How are you making the refried beans? I've seen some pretty screwed-up recipes online and in English-language cookbooks.
This might be something for a new topic, though.
I remember a few food firsts: my first shockingly emerald kiwi fruit at age 12, my first fresh mango at age 23 and my first refried beans at age 9, served at a brand-new Taco Time, a Mexican restaurant so authentic the tater-tots had a dusting of spice powder over them instead of plain salt.
Ever since then I have loved refried beans (and all kinds of other beans), but while I generally cook most of my bean dishes from dry beans (with the occasional tin of chickpeas used for quick hummus purposes), when it comes to the refried kind they usually come out of a can. A few years ago I managed to get my hands on pinto beans and black beans (not easily found in dry form at the shops here) and have made a few attempts at home-made refried beans using a few recipes found on the net. But I'm not really happy with them. They're lacking in flavour, they're rather pasty in texture and they're just not that enjoyable. Please note that when I eat the pintos before trying to mash them, they have a great nice flavour, but it seems to disintegrate upon mashing. I have had some success with roughly squashing pintos or blackbeans to form part of a quesadilla along with some mild feta and cabbage and coriander (cilantro).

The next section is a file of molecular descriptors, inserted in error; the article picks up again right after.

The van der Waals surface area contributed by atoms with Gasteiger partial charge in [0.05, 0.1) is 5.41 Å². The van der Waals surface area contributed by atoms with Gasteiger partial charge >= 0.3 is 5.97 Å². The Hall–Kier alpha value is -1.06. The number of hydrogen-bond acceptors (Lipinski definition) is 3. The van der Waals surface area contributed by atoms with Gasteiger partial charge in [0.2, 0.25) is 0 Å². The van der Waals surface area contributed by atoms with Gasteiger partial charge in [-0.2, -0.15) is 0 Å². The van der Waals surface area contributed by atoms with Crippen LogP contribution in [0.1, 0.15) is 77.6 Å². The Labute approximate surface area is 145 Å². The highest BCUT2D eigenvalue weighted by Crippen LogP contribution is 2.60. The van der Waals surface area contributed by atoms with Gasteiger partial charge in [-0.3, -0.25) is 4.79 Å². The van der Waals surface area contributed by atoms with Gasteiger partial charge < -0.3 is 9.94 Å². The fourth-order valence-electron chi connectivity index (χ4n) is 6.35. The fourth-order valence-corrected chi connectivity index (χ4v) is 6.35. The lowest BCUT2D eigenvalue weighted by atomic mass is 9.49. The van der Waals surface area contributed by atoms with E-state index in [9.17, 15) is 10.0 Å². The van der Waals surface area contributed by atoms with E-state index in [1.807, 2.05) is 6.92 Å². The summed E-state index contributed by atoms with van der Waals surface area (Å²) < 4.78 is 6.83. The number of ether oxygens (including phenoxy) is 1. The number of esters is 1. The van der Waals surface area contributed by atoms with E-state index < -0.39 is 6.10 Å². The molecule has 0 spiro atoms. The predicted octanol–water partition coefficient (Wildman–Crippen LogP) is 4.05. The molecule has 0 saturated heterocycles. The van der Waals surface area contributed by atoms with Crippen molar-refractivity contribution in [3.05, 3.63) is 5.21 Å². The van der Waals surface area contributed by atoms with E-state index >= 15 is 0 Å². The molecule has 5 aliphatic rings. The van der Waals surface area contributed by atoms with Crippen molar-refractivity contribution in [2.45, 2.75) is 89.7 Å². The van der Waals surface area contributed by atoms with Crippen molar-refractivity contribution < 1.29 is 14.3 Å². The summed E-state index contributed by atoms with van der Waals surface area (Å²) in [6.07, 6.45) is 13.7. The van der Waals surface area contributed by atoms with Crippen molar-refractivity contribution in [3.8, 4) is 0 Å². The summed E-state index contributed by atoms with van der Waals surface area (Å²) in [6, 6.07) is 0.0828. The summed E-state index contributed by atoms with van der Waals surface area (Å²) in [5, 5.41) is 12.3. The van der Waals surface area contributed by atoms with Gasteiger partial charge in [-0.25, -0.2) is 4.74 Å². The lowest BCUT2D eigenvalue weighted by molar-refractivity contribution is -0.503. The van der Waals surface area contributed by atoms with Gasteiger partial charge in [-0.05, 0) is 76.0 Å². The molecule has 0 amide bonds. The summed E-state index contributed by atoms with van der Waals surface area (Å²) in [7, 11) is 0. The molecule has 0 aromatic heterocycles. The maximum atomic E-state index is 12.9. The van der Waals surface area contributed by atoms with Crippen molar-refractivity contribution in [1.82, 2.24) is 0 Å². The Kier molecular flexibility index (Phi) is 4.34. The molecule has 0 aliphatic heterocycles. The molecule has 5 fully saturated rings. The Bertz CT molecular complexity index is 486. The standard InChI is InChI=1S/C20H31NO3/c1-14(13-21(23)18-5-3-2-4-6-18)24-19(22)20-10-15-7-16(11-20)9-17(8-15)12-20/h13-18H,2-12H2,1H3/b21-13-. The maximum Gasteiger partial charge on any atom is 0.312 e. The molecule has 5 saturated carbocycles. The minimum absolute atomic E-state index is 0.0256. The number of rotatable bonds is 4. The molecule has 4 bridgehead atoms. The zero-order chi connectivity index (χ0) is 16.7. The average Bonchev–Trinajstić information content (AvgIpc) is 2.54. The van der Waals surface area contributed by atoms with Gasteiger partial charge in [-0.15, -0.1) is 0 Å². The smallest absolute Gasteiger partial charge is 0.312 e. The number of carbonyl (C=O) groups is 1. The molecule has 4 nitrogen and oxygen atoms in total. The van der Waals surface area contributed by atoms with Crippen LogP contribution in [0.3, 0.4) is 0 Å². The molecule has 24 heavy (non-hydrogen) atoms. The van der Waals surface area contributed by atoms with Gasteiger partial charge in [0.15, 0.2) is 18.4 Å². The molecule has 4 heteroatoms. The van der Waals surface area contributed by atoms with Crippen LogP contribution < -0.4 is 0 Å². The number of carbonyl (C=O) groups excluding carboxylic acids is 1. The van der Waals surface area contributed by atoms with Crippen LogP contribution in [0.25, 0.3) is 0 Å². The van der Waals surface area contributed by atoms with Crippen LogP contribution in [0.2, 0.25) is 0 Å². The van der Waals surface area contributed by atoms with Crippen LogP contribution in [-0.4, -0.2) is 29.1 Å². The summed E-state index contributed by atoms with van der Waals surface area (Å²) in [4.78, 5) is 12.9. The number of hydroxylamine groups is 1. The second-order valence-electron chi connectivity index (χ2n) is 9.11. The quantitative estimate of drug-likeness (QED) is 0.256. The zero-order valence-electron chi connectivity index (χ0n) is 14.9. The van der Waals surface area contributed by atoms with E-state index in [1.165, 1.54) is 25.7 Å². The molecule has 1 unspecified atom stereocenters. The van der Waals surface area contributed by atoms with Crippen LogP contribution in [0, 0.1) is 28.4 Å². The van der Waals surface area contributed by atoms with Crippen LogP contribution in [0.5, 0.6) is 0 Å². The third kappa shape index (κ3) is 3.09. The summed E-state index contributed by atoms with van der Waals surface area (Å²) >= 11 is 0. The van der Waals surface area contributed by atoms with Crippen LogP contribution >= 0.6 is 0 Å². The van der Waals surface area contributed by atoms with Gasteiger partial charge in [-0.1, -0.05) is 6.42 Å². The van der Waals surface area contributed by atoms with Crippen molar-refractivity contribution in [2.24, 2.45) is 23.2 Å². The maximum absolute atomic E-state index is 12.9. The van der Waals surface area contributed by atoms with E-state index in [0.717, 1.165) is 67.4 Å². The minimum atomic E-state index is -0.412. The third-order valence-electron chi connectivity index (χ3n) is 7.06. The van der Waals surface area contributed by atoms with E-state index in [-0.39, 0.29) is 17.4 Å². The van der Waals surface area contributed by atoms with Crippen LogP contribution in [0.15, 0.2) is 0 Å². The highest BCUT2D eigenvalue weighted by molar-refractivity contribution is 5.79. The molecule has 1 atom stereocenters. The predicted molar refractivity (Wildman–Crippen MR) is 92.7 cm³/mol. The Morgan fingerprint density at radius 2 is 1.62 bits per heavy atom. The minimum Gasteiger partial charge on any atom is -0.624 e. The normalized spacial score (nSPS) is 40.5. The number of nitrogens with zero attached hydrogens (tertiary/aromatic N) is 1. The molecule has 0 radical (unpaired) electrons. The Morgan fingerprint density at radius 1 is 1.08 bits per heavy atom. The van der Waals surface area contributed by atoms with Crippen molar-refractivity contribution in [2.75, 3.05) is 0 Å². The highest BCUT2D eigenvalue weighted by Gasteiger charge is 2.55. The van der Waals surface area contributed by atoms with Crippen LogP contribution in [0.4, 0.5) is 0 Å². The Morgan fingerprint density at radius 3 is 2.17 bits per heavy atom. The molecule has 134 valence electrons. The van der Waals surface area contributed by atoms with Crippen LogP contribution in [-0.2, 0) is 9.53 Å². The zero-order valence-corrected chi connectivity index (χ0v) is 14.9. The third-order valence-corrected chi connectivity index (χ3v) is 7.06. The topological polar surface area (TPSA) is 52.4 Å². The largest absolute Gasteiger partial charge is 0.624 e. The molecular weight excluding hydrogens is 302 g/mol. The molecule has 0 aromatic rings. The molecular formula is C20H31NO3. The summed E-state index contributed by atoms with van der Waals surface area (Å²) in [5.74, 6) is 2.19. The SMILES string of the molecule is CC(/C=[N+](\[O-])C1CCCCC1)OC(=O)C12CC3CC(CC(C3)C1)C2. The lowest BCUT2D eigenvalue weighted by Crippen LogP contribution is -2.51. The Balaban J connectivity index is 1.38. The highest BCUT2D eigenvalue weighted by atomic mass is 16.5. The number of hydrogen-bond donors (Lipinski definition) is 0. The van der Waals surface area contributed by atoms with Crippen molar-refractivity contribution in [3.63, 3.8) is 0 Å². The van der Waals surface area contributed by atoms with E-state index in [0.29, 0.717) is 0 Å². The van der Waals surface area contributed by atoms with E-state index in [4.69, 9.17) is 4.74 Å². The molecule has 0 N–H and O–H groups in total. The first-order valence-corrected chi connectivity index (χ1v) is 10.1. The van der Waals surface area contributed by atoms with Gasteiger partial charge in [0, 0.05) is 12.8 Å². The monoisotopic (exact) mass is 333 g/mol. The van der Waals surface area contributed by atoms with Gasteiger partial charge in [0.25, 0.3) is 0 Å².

The truth is, I'm over the canned stuff - it's pappy, high in salt and kind of pricey. BUT, I still want some good beans! So, can you help me? How do you make your refritos? I'm particularly interested in:
- How far you cook the beans at the whole bean stage
- The amount and type of fat you add
- Your mashing methods
- The seasonings you add
- How long and in what you fry them
I have easy access to most spices (however no epazote until I get a chance to grow my own), and can currently even get my hands on good lard (I don't expect that to last unfortunately). Amazingly Cholula hot sauce is pretty readily available at the supermarket and delis, and I have a mail order source for dried chiles. Cheese is more difficult - there is only one source I know of for Queso Fresco, and it requires more coordinating than I am currently willing to do.
Personally, I can only use dry beans - although I can access tinned pintos and black beans their cost makes them unappealing. However, I'd still be interested in hearing how you season them.